Since last year’s surprising election of Donald Trump, Beijing has looked to up the stakes and increase its leverage in the disputed South China Sea. This past December, China seized a U.S. Navy unmanned underwater vehicle near the Philippines. The seizure was made outside of Beijing’s expansive and ambiguous “nine-dash line.” While the drone was eventually returned to Washington, the incident reveals a new level of mistrust and strategic rivalry between China and the United States. It has also further colored the water amid growing uncertainty on the future trajectory of Sino-U.S. relations under the coming Trump administration.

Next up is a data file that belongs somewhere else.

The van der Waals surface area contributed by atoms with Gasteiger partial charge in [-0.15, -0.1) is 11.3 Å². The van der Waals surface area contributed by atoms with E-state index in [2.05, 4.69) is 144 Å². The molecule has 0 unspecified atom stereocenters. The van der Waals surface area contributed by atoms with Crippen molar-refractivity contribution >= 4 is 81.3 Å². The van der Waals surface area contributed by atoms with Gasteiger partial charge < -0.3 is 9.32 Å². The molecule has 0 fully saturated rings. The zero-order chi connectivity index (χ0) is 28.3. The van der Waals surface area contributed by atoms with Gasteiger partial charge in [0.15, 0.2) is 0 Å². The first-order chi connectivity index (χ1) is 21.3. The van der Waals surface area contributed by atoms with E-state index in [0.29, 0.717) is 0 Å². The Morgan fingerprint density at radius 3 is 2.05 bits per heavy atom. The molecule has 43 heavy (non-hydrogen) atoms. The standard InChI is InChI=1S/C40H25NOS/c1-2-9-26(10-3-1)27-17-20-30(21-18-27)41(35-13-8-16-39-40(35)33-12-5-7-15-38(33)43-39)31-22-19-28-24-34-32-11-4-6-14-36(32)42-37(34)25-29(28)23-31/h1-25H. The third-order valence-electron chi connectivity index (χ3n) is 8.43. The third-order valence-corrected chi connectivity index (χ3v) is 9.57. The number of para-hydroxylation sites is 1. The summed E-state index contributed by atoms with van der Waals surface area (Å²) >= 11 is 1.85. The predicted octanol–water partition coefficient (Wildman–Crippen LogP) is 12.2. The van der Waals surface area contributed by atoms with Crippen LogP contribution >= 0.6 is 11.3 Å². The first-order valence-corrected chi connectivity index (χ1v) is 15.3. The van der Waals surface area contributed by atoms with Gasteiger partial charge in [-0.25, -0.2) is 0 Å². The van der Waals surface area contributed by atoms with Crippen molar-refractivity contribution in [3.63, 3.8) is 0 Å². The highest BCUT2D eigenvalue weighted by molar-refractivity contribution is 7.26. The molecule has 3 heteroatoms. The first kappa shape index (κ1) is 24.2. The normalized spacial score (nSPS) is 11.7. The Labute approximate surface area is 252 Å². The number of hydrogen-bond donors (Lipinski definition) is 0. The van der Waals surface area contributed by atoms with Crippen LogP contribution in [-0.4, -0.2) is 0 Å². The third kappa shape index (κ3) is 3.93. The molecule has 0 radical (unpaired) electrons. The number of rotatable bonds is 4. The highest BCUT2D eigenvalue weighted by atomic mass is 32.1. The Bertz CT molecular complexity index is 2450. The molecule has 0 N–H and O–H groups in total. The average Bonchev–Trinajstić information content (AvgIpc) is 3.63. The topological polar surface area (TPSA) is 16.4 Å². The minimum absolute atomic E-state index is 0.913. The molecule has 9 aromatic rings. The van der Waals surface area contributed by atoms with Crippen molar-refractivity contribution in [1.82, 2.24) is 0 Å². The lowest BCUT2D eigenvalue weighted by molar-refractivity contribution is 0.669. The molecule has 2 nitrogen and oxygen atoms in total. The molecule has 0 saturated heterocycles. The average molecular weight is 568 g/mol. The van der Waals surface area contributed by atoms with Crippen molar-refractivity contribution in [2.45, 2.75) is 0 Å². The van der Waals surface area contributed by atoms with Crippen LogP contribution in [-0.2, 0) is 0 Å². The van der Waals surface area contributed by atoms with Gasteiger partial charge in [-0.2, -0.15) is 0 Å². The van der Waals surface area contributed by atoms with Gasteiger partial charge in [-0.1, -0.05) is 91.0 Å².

Beijing is looking to adapt on the fly to the new team in Washington, which has a frenetic, and uncertain, foreign policy direction toward China and the region. On one hand, Beijing was cautiously cheering the defeat of Hillary Clinton—as it worried the former presidential favorite would enact a tougher line toward bilateral relations. Beijing also watched gleefully as Trump repeatedly castigated allies in the region—especially archrival Japan—for not paying their fair share of the burden for U.S. security guarantees. Trump’s denouncement of the Trans-Pacific Partnership was icing on the cake as Obama’s rebalance policy—largely viewed in a containment lens in Beijing—suffered a crushing body blow.
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